- Quinnipiac men’s ice hockey closes out non-conference play with a 4-1 win over Holy Cross
- Dean departure
- Sleeping Giant State Park set to reopen in spring
- Spring spotlight
- Semester of self-care
- Shut down, but not sleeping
- Bill Kohlhepp steps down from his position as Dean of the College of Health Sciences
- Scammers strike again
- Land of the unfree
- If a movie could talk…
Students debut original plays in NYC
Thirty-four students departed from campus to participate in the New Play Festival in New York City at the Abingdon Theater Company last Thursday, Feb. 27.
More than 30 plays were submitted to the Abingdon Theater Company in December by students and only seven were chosen to be in the festival, theater professor and adviser Kevin Daly said. More than 50 people auditioned for the seven 10-minute plays that had the same setting of a diner and the theme of decision making.
There were sold out performances on Saturday Mar. 1 at both 2 p.m. and 7 p.m., Daly said.
“Performing for an actual audience in New York City was unbelievable,” Junior occupational therapy major Aleczander Farquharson said. “The energy of the audience brings a whole new life to the show and being in New York made it all the better.”
For Daly, nothing he has ever experienced has been as rewarding as the New Play Festival.
“At one point I was able to sit in the back of the theater and I was watching the playwrights watch the audience watch their play,” Daly said. “And the energy of being in New York and performing for a sold out house is something you can’t often experience.”
Abingdon Theater Company has had a positive relationship with the university and conducts various professional workshops for students interested in theater, Daly said.
This year, Daly met with the Abingdon Theater Company in September to discuss the possibility of providing more options for theater students.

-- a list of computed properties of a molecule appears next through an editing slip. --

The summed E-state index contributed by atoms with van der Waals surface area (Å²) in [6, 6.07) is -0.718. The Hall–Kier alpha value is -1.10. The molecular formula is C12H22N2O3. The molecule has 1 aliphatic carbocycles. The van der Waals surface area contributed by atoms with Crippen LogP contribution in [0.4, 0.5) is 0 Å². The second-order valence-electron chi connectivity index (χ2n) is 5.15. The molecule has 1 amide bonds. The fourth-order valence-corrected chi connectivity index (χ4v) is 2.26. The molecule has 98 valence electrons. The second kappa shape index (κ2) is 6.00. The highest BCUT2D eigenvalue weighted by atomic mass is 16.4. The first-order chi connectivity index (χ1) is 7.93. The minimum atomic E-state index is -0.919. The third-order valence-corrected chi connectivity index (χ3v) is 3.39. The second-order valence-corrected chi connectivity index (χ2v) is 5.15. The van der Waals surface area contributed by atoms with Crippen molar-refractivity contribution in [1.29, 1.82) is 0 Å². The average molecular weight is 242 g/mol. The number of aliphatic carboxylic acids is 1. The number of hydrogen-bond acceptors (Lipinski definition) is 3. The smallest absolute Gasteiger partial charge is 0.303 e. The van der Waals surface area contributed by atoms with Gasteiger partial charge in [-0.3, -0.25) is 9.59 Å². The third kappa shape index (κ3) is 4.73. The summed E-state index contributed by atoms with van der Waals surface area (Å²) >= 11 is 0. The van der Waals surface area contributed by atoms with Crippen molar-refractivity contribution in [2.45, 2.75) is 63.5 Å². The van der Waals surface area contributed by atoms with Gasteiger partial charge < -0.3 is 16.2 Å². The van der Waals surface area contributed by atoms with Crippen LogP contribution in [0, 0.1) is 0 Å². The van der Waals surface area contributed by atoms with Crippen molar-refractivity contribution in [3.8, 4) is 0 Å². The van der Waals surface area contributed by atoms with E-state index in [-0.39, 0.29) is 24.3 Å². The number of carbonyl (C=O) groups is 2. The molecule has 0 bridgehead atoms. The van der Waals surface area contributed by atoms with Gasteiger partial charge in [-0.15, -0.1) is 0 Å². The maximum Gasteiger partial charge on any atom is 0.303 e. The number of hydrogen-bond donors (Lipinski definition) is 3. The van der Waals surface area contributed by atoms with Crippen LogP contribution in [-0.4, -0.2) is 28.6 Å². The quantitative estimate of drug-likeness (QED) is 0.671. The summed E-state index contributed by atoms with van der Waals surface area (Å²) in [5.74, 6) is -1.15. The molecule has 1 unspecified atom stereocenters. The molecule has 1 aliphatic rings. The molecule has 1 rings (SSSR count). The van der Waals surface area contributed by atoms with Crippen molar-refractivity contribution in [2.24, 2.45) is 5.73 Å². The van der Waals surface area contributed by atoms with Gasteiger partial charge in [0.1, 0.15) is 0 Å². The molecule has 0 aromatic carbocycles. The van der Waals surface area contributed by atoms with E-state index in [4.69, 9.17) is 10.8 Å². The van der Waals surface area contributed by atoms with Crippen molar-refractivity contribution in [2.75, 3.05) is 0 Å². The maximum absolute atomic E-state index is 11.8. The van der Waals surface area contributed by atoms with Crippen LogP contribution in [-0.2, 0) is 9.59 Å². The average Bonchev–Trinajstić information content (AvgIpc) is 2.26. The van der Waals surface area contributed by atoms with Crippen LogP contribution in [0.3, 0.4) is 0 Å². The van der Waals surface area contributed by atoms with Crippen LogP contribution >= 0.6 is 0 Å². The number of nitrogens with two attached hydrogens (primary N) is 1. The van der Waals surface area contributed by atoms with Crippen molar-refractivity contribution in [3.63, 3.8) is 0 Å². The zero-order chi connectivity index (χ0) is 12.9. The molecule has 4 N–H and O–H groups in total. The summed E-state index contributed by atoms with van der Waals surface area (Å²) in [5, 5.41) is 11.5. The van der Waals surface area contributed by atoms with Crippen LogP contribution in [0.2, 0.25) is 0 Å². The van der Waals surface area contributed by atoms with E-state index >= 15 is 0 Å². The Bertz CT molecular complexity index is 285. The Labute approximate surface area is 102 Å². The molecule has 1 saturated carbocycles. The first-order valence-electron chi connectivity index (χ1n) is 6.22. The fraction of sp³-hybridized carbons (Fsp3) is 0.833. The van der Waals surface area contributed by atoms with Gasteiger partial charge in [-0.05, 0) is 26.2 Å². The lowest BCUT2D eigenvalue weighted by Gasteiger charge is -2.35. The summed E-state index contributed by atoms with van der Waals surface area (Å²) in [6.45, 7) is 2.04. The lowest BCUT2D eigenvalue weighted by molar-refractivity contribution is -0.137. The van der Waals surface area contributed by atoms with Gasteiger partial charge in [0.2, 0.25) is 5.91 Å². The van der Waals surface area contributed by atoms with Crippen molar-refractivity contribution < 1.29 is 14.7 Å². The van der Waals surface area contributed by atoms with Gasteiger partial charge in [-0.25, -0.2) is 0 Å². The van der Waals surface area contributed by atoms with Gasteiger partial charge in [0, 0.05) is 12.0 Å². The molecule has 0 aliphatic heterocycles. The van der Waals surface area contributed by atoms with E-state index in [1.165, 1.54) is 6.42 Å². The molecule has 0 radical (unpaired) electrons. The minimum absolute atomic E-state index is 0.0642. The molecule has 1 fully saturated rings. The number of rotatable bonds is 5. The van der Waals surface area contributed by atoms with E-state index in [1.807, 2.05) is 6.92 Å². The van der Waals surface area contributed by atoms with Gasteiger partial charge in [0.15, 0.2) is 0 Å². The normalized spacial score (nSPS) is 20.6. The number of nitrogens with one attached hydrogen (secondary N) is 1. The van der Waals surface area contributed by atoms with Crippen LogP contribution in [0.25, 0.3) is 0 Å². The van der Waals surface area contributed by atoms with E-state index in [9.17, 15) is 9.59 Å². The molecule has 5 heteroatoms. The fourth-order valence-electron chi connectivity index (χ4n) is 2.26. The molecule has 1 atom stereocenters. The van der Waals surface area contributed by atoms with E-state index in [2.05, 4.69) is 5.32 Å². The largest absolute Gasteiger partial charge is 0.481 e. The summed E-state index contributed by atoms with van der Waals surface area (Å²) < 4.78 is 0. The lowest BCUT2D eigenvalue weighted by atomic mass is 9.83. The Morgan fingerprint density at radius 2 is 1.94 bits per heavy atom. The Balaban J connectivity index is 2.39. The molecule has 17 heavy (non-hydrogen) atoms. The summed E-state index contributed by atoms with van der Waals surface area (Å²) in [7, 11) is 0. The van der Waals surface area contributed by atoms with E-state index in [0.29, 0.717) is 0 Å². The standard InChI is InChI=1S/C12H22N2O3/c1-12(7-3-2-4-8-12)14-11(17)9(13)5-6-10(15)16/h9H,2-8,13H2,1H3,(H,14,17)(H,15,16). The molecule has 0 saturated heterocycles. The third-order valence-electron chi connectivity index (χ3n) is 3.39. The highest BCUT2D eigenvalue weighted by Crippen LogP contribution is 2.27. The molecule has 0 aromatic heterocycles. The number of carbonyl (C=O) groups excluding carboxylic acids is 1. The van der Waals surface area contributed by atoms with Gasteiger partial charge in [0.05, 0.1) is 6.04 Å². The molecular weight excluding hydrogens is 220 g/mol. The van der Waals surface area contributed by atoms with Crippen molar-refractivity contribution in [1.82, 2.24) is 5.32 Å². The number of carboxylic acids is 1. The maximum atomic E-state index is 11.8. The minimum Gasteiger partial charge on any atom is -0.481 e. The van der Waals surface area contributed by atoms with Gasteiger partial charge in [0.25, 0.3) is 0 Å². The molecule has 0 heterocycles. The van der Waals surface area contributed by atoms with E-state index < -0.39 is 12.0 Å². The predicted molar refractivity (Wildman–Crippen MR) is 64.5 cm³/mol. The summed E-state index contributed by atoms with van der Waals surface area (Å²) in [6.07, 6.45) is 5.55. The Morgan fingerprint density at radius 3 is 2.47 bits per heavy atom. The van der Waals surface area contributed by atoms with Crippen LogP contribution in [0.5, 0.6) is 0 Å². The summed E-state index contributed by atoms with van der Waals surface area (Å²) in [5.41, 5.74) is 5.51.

When the company mentioned a new play festival to Daly, he said he thought it was an excellent opportunity for students.
“Abingdon Theater Company’s mission is to work on new American plays and that is a part of our curriculum here at Quinnipiac that the theater department wants to expand upon,” Daly said.
The 34 students were hard at work throughout four weeks of rehearsals in the Black Box Theater before opening night.
As an advisor for the students, Daly said his job was to keep the process student oriented.
“I never once put on an artistic hat and told students what to do,” Daly said. “But I was always there in an advising role.”
Quinnipiac Theater for Community and the Abingdon Theater Company are working together to make the New Play Festival an annual event, Daly said.
Junior psychology and fine arts major, as well as a playwright for the festival, Samantha Chasse said she was at first timid to put her work out there, but does not regret her involvement in this experience.
“Being a playwright is so new to me and usually I don’t share my writing with anyone,” Chasse said. “But the whole group working on the festival made me comfortable with my choice to be a part of the experience.”
Involvement in the New Play Festival is not just for theater students and anyone of any major can take part in this experience, Daly said.
“Eight months ago, none of the shows even existed,” Farquharson said. “Playwrights, directors, stage managers, actors, designers and Kevin Daly all came together to create something that had never been done at Quinnipiac before, and it was honestly a blessing to a part of it all.”